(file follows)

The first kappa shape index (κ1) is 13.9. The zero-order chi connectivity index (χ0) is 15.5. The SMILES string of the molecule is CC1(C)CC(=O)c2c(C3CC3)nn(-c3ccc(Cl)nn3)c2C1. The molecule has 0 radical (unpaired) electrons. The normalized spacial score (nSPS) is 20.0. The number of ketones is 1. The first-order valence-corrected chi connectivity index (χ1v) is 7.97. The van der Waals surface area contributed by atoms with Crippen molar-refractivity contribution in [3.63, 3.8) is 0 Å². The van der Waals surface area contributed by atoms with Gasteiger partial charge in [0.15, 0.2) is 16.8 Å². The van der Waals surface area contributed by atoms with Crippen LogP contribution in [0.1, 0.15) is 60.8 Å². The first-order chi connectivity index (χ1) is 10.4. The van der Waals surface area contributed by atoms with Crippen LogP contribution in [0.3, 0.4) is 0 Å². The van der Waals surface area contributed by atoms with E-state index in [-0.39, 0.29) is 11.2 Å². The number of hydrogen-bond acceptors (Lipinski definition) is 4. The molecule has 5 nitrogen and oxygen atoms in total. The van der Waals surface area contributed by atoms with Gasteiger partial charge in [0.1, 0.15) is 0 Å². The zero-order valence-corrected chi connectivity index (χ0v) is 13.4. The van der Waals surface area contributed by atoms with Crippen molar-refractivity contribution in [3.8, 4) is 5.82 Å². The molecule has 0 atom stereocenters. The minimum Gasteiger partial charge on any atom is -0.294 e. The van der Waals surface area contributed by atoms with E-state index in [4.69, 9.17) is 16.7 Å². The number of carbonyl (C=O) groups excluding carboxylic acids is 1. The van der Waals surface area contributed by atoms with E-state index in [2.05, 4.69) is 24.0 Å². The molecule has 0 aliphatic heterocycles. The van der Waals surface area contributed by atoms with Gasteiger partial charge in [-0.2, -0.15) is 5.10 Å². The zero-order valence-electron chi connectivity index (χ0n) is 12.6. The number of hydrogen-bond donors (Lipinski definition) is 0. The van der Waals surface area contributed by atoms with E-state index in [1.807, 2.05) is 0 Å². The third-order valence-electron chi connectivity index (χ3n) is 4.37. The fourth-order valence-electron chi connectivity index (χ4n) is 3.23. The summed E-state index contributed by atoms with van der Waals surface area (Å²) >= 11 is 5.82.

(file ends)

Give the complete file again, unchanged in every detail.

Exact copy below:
The first kappa shape index (κ1) is 13.9. The zero-order chi connectivity index (χ0) is 15.5. The SMILES string of the molecule is CC1(C)CC(=O)c2c(C3CC3)nn(-c3ccc(Cl)nn3)c2C1. The molecule has 0 radical (unpaired) electrons. The normalized spacial score (nSPS) is 20.0. The number of ketones is 1. The first-order valence-corrected chi connectivity index (χ1v) is 7.97. The van der Waals surface area contributed by atoms with Crippen molar-refractivity contribution in [3.63, 3.8) is 0 Å². The van der Waals surface area contributed by atoms with Gasteiger partial charge in [0.15, 0.2) is 16.8 Å². The van der Waals surface area contributed by atoms with Crippen LogP contribution in [0.1, 0.15) is 60.8 Å². The first-order chi connectivity index (χ1) is 10.4. The van der Waals surface area contributed by atoms with Crippen LogP contribution in [0.3, 0.4) is 0 Å². The van der Waals surface area contributed by atoms with E-state index in [-0.39, 0.29) is 11.2 Å². The number of hydrogen-bond acceptors (Lipinski definition) is 4. The molecule has 5 nitrogen and oxygen atoms in total. The van der Waals surface area contributed by atoms with Gasteiger partial charge in [0.1, 0.15) is 0 Å². The zero-order valence-corrected chi connectivity index (χ0v) is 13.4. The van der Waals surface area contributed by atoms with Crippen molar-refractivity contribution in [3.8, 4) is 5.82 Å². The molecule has 0 atom stereocenters. The minimum Gasteiger partial charge on any atom is -0.294 e. The van der Waals surface area contributed by atoms with E-state index in [4.69, 9.17) is 16.7 Å². The number of carbonyl (C=O) groups excluding carboxylic acids is 1. The van der Waals surface area contributed by atoms with E-state index in [2.05, 4.69) is 24.0 Å². The molecule has 0 aliphatic heterocycles. The van der Waals surface area contributed by atoms with Gasteiger partial charge in [-0.2, -0.15) is 5.10 Å². The zero-order valence-electron chi connectivity index (χ0n) is 12.6. The number of hydrogen-bond donors (Lipinski definition) is 0. The van der Waals surface area contributed by atoms with E-state index in [1.807, 2.05) is 0 Å². The third-order valence-electron chi connectivity index (χ3n) is 4.37. The fourth-order valence-electron chi connectivity index (χ4n) is 3.23. The summed E-state index contributed by atoms with van der Waals surface area (Å²) >= 11 is 5.82.